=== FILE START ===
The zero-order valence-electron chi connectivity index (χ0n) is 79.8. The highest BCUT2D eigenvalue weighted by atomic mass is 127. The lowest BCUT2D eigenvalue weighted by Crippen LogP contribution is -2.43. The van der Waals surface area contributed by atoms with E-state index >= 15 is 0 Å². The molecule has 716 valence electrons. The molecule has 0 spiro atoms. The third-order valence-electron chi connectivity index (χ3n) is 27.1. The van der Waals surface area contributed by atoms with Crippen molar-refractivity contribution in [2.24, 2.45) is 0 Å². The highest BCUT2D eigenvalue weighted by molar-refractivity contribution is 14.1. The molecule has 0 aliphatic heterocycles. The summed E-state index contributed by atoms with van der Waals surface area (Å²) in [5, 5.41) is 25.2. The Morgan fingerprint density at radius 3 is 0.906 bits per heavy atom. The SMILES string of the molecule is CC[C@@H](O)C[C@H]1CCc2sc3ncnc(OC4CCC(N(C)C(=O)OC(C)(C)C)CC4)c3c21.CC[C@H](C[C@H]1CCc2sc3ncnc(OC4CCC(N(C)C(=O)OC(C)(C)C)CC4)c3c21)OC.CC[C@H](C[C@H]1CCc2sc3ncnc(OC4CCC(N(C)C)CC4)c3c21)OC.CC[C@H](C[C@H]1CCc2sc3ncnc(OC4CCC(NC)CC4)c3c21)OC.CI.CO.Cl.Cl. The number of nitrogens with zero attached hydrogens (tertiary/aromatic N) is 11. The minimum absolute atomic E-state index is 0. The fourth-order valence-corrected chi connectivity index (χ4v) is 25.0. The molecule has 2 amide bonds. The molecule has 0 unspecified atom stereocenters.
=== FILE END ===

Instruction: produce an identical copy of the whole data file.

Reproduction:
The zero-order valence-electron chi connectivity index (χ0n) is 79.8. The highest BCUT2D eigenvalue weighted by atomic mass is 127. The lowest BCUT2D eigenvalue weighted by Crippen LogP contribution is -2.43. The van der Waals surface area contributed by atoms with E-state index >= 15 is 0 Å². The molecule has 716 valence electrons. The molecule has 0 spiro atoms. The third-order valence-electron chi connectivity index (χ3n) is 27.1. The van der Waals surface area contributed by atoms with Crippen molar-refractivity contribution in [2.24, 2.45) is 0 Å². The highest BCUT2D eigenvalue weighted by molar-refractivity contribution is 14.1. The molecule has 0 aliphatic heterocycles. The summed E-state index contributed by atoms with van der Waals surface area (Å²) in [5, 5.41) is 25.2. The Morgan fingerprint density at radius 3 is 0.906 bits per heavy atom. The SMILES string of the molecule is CC[C@@H](O)C[C@H]1CCc2sc3ncnc(OC4CCC(N(C)C(=O)OC(C)(C)C)CC4)c3c21.CC[C@H](C[C@H]1CCc2sc3ncnc(OC4CCC(N(C)C(=O)OC(C)(C)C)CC4)c3c21)OC.CC[C@H](C[C@H]1CCc2sc3ncnc(OC4CCC(N(C)C)CC4)c3c21)OC.CC[C@H](C[C@H]1CCc2sc3ncnc(OC4CCC(NC)CC4)c3c21)OC.CI.CO.Cl.Cl. The number of nitrogens with zero attached hydrogens (tertiary/aromatic N) is 11. The minimum absolute atomic E-state index is 0. The fourth-order valence-corrected chi connectivity index (χ4v) is 25.0. The molecule has 2 amide bonds. The molecule has 0 unspecified atom stereocenters.